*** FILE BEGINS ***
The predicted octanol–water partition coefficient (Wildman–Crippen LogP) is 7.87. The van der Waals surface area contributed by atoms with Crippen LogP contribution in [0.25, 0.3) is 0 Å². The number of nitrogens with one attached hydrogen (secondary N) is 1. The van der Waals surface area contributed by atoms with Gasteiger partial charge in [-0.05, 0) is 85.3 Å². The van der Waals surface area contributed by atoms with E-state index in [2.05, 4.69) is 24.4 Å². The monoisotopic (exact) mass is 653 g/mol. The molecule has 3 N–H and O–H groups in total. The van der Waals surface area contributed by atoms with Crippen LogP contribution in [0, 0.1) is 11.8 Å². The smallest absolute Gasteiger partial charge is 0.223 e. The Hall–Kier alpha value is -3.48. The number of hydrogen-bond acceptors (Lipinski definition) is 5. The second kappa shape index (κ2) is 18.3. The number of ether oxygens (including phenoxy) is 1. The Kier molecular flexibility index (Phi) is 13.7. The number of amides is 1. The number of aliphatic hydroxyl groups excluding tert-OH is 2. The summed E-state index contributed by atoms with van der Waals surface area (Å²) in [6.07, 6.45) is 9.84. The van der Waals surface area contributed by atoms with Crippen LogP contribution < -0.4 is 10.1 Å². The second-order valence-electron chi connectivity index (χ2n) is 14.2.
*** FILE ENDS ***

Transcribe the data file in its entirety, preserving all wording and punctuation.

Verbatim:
The predicted octanol–water partition coefficient (Wildman–Crippen LogP) is 7.87. The van der Waals surface area contributed by atoms with Crippen LogP contribution in [0.25, 0.3) is 0 Å². The number of nitrogens with one attached hydrogen (secondary N) is 1. The van der Waals surface area contributed by atoms with Gasteiger partial charge in [-0.05, 0) is 85.3 Å². The van der Waals surface area contributed by atoms with E-state index in [2.05, 4.69) is 24.4 Å². The monoisotopic (exact) mass is 653 g/mol. The molecule has 3 N–H and O–H groups in total. The van der Waals surface area contributed by atoms with Crippen LogP contribution in [0, 0.1) is 11.8 Å². The smallest absolute Gasteiger partial charge is 0.223 e. The Hall–Kier alpha value is -3.48. The number of hydrogen-bond acceptors (Lipinski definition) is 5. The second kappa shape index (κ2) is 18.3. The number of ether oxygens (including phenoxy) is 1. The Kier molecular flexibility index (Phi) is 13.7. The number of amides is 1. The number of aliphatic hydroxyl groups excluding tert-OH is 2. The summed E-state index contributed by atoms with van der Waals surface area (Å²) in [6.07, 6.45) is 9.84. The van der Waals surface area contributed by atoms with Crippen LogP contribution < -0.4 is 10.1 Å². The second-order valence-electron chi connectivity index (χ2n) is 14.2.